(Reuters) - Ratings agency Standard & Poor's has warned there is a one-in-two chance it could cut the United States' prized triple-A rating if a deal on raising the government's debt ceiling is not agreed soon.
Putting the U.S. on negative watch, S&P warned that it could cut the rating this month if talks between the White House and Republicans remain stalemated. Any cut would be by one or more notches, it added.
"Today's CreditWatch placement signals our view that, owing to the dynamics of the political debate on the debt ceiling, there is at least a one-in-two likelihood that we could lower the long-term rating on the U.S. within the next 90 days," the agency said in a statement on Thursday.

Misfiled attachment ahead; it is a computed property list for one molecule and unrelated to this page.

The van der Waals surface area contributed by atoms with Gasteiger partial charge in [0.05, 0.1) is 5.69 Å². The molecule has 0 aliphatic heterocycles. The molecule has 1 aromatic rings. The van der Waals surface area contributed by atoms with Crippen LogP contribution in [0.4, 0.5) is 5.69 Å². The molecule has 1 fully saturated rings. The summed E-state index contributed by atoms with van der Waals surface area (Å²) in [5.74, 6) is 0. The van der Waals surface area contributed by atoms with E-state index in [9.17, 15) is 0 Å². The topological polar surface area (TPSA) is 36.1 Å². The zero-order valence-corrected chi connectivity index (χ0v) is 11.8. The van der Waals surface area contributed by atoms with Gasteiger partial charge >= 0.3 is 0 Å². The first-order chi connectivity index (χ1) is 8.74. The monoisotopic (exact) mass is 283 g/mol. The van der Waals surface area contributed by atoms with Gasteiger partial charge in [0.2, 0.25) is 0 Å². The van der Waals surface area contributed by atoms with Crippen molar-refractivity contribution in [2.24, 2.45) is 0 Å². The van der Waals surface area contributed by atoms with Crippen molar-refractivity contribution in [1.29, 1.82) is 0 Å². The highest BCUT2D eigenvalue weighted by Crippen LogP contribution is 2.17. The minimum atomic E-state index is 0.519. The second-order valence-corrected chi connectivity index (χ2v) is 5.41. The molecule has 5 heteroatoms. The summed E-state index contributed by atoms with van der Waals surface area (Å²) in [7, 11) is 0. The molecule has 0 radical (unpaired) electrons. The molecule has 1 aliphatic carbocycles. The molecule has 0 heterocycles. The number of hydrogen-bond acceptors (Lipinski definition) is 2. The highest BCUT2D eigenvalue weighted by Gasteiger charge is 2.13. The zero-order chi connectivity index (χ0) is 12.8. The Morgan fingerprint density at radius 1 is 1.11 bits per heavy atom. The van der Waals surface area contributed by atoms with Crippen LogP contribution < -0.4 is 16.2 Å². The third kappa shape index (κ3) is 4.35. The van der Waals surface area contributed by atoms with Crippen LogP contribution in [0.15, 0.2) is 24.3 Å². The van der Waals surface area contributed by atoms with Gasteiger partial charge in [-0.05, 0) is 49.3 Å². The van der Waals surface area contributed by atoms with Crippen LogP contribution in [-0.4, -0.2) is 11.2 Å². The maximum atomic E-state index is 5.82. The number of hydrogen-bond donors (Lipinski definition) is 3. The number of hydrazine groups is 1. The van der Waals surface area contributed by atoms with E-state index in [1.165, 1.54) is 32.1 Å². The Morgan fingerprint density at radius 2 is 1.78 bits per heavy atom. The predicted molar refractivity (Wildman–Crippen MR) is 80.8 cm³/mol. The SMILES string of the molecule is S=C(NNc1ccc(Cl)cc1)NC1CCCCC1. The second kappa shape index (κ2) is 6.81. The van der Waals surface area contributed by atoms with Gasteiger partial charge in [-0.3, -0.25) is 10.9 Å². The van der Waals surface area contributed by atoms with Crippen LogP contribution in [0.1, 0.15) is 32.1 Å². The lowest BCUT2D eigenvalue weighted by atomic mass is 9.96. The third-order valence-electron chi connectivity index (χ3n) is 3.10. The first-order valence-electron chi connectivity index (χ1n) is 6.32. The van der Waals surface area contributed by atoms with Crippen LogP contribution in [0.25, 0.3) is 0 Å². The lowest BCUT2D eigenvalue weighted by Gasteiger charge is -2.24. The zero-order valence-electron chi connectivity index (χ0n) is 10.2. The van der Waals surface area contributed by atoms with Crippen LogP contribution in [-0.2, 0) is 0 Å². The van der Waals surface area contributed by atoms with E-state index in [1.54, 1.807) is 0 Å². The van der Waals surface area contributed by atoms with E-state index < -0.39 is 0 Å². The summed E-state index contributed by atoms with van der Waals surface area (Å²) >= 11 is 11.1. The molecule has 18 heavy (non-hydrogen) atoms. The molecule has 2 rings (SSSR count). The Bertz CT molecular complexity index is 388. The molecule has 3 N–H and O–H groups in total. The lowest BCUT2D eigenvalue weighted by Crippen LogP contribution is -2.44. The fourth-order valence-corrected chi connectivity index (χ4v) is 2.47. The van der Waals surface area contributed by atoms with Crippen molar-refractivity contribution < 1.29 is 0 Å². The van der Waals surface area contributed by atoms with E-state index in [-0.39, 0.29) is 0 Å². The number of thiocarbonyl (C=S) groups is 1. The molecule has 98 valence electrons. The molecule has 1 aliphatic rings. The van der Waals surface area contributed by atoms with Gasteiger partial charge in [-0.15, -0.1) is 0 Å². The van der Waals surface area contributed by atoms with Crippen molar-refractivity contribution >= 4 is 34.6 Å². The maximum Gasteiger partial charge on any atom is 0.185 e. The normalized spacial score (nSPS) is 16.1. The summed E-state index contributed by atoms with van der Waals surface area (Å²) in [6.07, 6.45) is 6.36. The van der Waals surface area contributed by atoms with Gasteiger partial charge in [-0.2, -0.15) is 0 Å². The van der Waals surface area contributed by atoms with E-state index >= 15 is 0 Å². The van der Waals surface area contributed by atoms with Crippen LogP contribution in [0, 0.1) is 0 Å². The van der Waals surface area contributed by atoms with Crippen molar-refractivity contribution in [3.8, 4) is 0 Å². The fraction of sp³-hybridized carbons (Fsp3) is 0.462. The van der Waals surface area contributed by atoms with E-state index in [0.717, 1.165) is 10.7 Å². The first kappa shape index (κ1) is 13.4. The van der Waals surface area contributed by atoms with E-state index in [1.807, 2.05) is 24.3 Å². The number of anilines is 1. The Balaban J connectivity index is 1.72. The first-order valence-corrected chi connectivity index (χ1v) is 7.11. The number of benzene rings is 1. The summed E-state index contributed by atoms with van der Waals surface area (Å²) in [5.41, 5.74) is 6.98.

The deadline to raise the ceiling is on August 2.
"We have also placed our short-term rating on the U.S. on CreditWatch negative, reflecting our view that the current situation presents such significant uncertainty to the U.S.' creditworthiness."
The agency also warned that even if there was a deal done on raising the ceiling, it might still cut the rating if it was not convinced that the deal would stabilize the country's medium-term debt dynamics.
"If an agreement is reached, but we do not believe that it likely will stabilize the U.S.' debt dynamics, we, again all other things unchanged, would expect to lower the long-term 'AAA' rating, affirm the 'A-1+' short-term rating, and assign a negative outlook on the long-term rating," said S&P.
(Reporting by Wayne Cole; Editing by Balazs Koranyi)
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